Les Deux Magots, a Parisian ‘literary café’ popular since the 19th-century and famous for being the haunt of writers, artists and intellectual giants of the 20th-century. Simone de Beauvoir, Ernest Hemingway; Jean-Paul Sartre, James Baldwin; Albert Camus, Pablo Picasso; James Joyce, Richard Wright and Julia Child were all amongst the who’s who of its patrons. No doubt this enviable reputation has made it a favoured tourist destination. Perhaps that’s why I had avoided coming here for such a very long time. ‘It’s too commercial, don’t you think?’ I often replied to whomever was surprised that I had never been there.
Finally, on my eighth visit to Paris, I decided to tie up some loose ends and experience for myself Les Duex Magots.
First Impressions Of Les Deux Magots
To tell the truth, I was a little disappointed when Kent and I ‘found’ Les Deux Magots. From the facade, it looks almost no difference to most Parisian cafés; canvas awnings, rattan and bentwood chairs… I suppose the only giveaway would be a larger-than-most outdoor dining section, well this place is constantly in demand. Having Louis Vuitton right next door and Armani opposite, across Boulevard Saint-Germain, hinting at ‘this being a major tourist destination’. Or perhaps I should not be so sarcastic.
Walking inside, navigating the tables, ‘here they are!’ Les Deux Magots de la Chine, overlooking all, quietly mounted on the upper wall. They were somewhat bigger than I had imagined, beautiful Tang San Cai tri-colour and in great condition too!
For some reason that day I chose to sit on the outdoor terrace under the canopy. Now I look back, I wish I had ventured indoors as I think the atmosphere would be better for reminiscing about a bygone era. ‘Definitely next time.’ I promised myself. The waitstaff, much to our surprise, were unpretentious and friendly. Kent started with a glass of chilled beer, Kronenbourg 1664; whereas myself, a glass of French rosé.
Kent’s Lunch – Brochette De Boeuf
Kent was torn between Charolais Beef Burger and Beef Brochette. He ended going for the brochette which came as a plate of grilled beef skewers – meat on a stick, always a Kent favourite; together with black pepper sauce, a potato gratin and green salad. Although this meal looked rustic, he was very pleased with Monday’s Special, declaring it: ‘Very tasty! The meat is tender and juicy.’ While I was only halfway through my dish, Kent had already polished off his plate, and was now eyeing off everything around him.
My Light Meal: Salade Périgourdine
When I see Salade Périgourdine on the menu I will often order it, simply because I love duck and the heart of a Périgourdine Salad is duck. Here’s what made my salad a bowl of goodness: smoked duck filet and foie gras resting on a bed of lettuce and green beans. The vinaigrette dressing was well balanced. The only change for me, not exactly to my pleasure was that it used tomatoes instead of figs.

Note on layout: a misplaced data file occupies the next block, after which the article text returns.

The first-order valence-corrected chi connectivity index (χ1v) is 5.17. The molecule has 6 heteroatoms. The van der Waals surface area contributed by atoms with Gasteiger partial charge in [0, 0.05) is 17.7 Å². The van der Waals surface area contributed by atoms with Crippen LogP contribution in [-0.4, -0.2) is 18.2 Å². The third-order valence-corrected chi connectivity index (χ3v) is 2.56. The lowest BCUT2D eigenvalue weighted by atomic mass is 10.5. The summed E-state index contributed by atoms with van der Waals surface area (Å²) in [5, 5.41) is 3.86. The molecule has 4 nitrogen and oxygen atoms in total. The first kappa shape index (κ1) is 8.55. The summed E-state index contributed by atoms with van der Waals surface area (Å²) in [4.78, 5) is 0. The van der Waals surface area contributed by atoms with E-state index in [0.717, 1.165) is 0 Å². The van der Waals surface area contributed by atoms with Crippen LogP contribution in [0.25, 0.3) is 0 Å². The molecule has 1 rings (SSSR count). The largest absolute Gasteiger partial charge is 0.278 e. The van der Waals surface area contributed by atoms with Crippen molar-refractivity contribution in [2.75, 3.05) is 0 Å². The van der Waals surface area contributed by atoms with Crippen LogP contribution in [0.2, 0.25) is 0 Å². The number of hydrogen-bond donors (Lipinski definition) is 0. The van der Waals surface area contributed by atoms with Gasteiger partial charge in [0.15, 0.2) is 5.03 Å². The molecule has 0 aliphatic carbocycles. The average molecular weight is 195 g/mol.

Overall, Kent and I enjoyed our lunch. Unlike some ‘touristic diners’ we experienced in Paris, Les Deux Magots was rather reasonable for quality and price, if admittedly on the high side. It’s a bistro restaurant not fine dining and despite the fame, the ambience is pretty laid-back. An ideal place to spend time idly observing people. We spotted a few locals having meals, sipping coffee; reading newspapers just like they were at home. It’s not hard to tell who are the regulars and who’s the visitor, their cameras will reveal it to you. I wonder what went through their minds when watching Kent and myself snapping away the whole time during our meal?!!
Is Les Deux Magots Overrated?
‘Is Les Deux Magots overrated?’ That’s a question I’ve since been asked. Well I can’t speak for those who come here to tick the ‘I’ve had coffee at the same place where Picasso got his coffee’ box. But I do have some reservations, though my disenchantment comes from high expectations… hoping to channel period Paris vibes from a time which no longer exists. The only real remaining trace from that glorious artistic past are those two Chinese statues, who gaze serenely from their high position, and famous patrons in those black and white photos.
That doesn’t mean we didn’t have a good time, we did and Kent loved it. Actually, we left a few things undone. Given the chance to eat here again, I will choose an indoor table and also order their renowned hot chocolate. Neither of us made a selfie with the legendary deux magots… Oh well, another thing to do next time.
Is that Papa Hemingway?
‘Ernest Hemingway?’ If there’s any place you might expect to spot a Hemingway imitator, would it be here, at the front door of Les Deux Magots? Kent did manage to wrangle a portrait of an appropriately lubricated ‘Hemingway’. ‘Merci, it’s for Street Fashion Sydney!’. He was kind of fun this lookalike figure and had created for us a glimpse of Paris past, brought our Les Deux Magots fantasy alive and enlivened our day. ‘Thank you Papa Hemingway!’